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How communicative is your car horn?

By Michelle Kenyon

00:00 / 00:55

Narrated by Michelle Kenyon, Horn calls by @brassfromthepast5149

When we think of a car horn, we likely view it as an unsophisticated means of communication. It simply emits a single, blaring pitch. A car horn does not have the same communicative powers as speech. When it is “played,” there is no fluctuation in pitch, no syntax, and no metrical organization. It would seem somewhat silly to classify a car horn as “musical.” However, the history of the car horn is rooted in musical conversation.
In the late 19th century, signal men, known as “guards,” on four-in-hand carriages sounded hand-held horns, called coach horns, to communicate vital information on the road. Specific melodies were performed on the coach horn to signal critical information to the coach driver as well as other drivers on the road. In the sound clip, you will hear some of the signals played by the coach horn. Notice that these signals contain a variety of pitches and rhythms. Moreover, the coach horn sounds like a trumpet, unlike a modern car horn.

Considering how communicative and expressive the coach horn was, one wonders why we transitioned to the single-note car horn. Perhaps the first reason is—convenience. The coach horn signals were a kind of performance, and they needed to be played by someone in the vehicle. To control both the automobile and a horn simultaneously would be quite difficult for an automobile driver. In addition, it would have been difficult to create a mechanical instrument that mimicked the various coach horn melodies.  Installing single-tone horns in vehicles was simply easier.

Perhaps car horns became less flashy because of the changing social climate around the turn of the century.  During the early days of the automobile, conformity reigned while individuality was often frowned upon. Events like the Red Scare caused people to conform to avoid political persecution. In this context, the individualism of the coach horn might have drawn too much attention. By contrast, single-tone horns were uniform in sound, allowing drivers to become more inconspicuous on the road. When we stopped using horn calls with prescribed meanings, did we lose the ability to communicate specific information on the road?

Perhaps, even with the limited capabilities of a single-tone car horn, people have still managed to create a new language of the road. Consider your own experiences hearing cars honk. A light, quick tap to the horn often is a gentle nudge to tell another driver that a light has turned green, whereas a long, drawn-out horn often conveys frustration. In this way, drivers often use rhythm and duration to convey different meanings. Even though drivers’ horns are limited to a single note, is it possible that people are still able to communicate just as well as they did with coach horns?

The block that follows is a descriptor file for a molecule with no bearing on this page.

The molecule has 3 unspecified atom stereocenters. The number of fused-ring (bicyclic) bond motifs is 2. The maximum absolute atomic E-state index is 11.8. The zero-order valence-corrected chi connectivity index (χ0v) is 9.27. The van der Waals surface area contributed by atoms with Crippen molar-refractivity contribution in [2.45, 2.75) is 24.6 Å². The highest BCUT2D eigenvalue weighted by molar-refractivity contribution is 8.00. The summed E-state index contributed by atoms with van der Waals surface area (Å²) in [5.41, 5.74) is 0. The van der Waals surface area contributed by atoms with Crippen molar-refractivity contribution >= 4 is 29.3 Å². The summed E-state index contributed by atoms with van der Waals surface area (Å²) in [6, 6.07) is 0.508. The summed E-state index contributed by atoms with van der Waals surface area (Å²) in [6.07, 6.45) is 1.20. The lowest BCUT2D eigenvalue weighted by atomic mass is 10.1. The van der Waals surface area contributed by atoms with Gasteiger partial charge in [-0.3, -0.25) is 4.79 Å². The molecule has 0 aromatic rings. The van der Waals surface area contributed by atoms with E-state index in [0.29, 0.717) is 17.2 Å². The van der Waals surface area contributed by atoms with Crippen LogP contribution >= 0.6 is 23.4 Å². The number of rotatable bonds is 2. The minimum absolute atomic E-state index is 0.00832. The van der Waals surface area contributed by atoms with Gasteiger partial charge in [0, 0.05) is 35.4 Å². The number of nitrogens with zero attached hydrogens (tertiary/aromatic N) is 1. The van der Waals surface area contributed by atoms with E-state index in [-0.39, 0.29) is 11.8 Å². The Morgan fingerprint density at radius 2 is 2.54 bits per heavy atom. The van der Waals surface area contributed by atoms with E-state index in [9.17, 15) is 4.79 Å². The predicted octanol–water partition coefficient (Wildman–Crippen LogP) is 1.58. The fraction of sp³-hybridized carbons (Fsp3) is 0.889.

So, what are the vehicle horns of the future? Surprisingly, melodic signals, like those of the coach horn, might once again be on the rise! Tesla car company now offers a customizable horn option, in which owners can upload their own audio file as a car horn. This suggests that the car horn is being used for creative expression, as users display their personality with humorous, musical, or tranquil signals. This brings with it, however, the possibility of once again creating a specific series of horn calls to mean specific things, just as it was with the coach horn.

Do you think that we should reintroduce a musical car horn for the purpose of communication?
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Cady, Kim. “Coaching Four-in-Hand: Sport Driving for the Gilded Age Gentleman.”, 31 July 2019, Accessed 14 Apr. 2023.

Mahmood, Jathla A. “What Do Car Horns Say? an Overview of the Non-Verbal Communication of Horn Honking.” Open Journal of Social Sciences, 9/8 (2021): 375–388.

Brass from the Past. "Two English Coach Horns. Used on English Postal Coaches and on Coaches of the Aristocracy." 10 Oct. 2022, Accessed 17 Apr. 2023.

Vilkner, Nicole. “Articulating Urban Culture with Coach Horns in the Long Nineteenth Century.” Journal of Musicology, 39/2 (2022): 225–254.

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